Crypto Hackers From North Korea Are Coming For Individual Investors

Crypto Hackers From North Korea Are Coming For Individual Investors

Hackers from North Korea have developed a new strategy, designed by Pyongyang, to steal cryptocurrencies. The hackers are aiming for individual investors to ease the impact of international sanctions, according to the South China Morning Post (SCMP).

North Korea and Hackers

The hackers have previously targeted institutions and exchanges and are now changing their strategy. Pyongyang is targeting individual investors because they are seeking a new source of income. The reason behind this scheme is, according to analysts, because of sanctions targeting its illegal nuclear weapons programme. Choi adds:

“With the US, the UN and others imposing sanctions on the North Korean economy, North Korea is in a difficult position economically, and cryptography is a good opportunity.”

Kwon Seok-Chul is the CEO of South Korean cybersecurity firm Cuvepia. He said that his company had detected more than 30 cases since April. Situations where they suspected North Korean hackers are attacking people holding cryptocurrency.

Usually, the hackers send their victims an email with a text file. The computer is infected if the individual opens the file. The machine gets infected with malicious code that gives them full control. Choi said the shift towards attacking individuals might be a response to exchanges and financial institutions strengthening security against cyber attacks.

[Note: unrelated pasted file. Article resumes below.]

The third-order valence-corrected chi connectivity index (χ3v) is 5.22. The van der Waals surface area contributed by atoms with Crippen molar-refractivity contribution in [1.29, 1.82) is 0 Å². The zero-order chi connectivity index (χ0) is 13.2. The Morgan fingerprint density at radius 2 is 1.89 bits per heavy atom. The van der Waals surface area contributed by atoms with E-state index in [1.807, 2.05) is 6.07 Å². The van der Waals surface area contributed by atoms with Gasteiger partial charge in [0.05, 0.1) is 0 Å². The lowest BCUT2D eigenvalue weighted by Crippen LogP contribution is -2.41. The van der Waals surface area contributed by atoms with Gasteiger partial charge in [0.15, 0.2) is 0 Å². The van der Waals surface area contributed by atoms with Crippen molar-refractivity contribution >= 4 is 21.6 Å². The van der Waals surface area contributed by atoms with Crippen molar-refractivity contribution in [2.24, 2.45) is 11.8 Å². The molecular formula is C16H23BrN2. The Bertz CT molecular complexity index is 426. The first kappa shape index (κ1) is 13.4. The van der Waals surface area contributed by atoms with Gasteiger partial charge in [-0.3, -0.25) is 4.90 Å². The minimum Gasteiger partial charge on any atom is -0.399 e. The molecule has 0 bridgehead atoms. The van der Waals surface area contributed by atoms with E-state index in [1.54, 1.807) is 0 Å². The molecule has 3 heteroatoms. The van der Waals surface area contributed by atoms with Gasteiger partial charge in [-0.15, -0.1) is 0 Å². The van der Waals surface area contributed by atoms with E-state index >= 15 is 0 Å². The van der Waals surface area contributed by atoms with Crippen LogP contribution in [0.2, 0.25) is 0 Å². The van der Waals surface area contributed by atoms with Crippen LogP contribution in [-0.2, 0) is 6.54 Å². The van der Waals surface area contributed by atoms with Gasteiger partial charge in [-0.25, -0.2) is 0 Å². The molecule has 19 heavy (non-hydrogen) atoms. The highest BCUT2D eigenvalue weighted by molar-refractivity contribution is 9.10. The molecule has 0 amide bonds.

Hackers and cryptocurrencies

Even though some wallets are supposed to be unhackable, like McAffe’s hardware wallet, hacks still occur on a regular basis. Cryptocurrencies have become a lucrative commodity for cyber thieves across the world. According to an investigation made by Reuters, exchanges have lost over $6 billion worth of bitcoin since 2011. North Korea hackers are “famous” for taking hundreds of millions, a story covered by Toshi Times.

Choi said that North Koreas new strategy initially aims for wealthier individuals.   

“They believe that if they target CEOs of wealthy firms and heads of organizations, more so than ordinary people, they can take advantage of billions of won in virtual currencies,” he said.

Since North Korean hackers previously targeted exchanges, it is possible, that those attacks created the possibility for the hackers to target individuals. Luke McNamara is an analyst at California-based cybersecurity firm FireEye. He said the hackers behind these attacks could have gotten the information that allowed them to target individual cryptocurrency users.

“It’s possible from previous intrusions they’ve been able to collect information related to the email addresses, usernames of the people using these exchanges,” he said.

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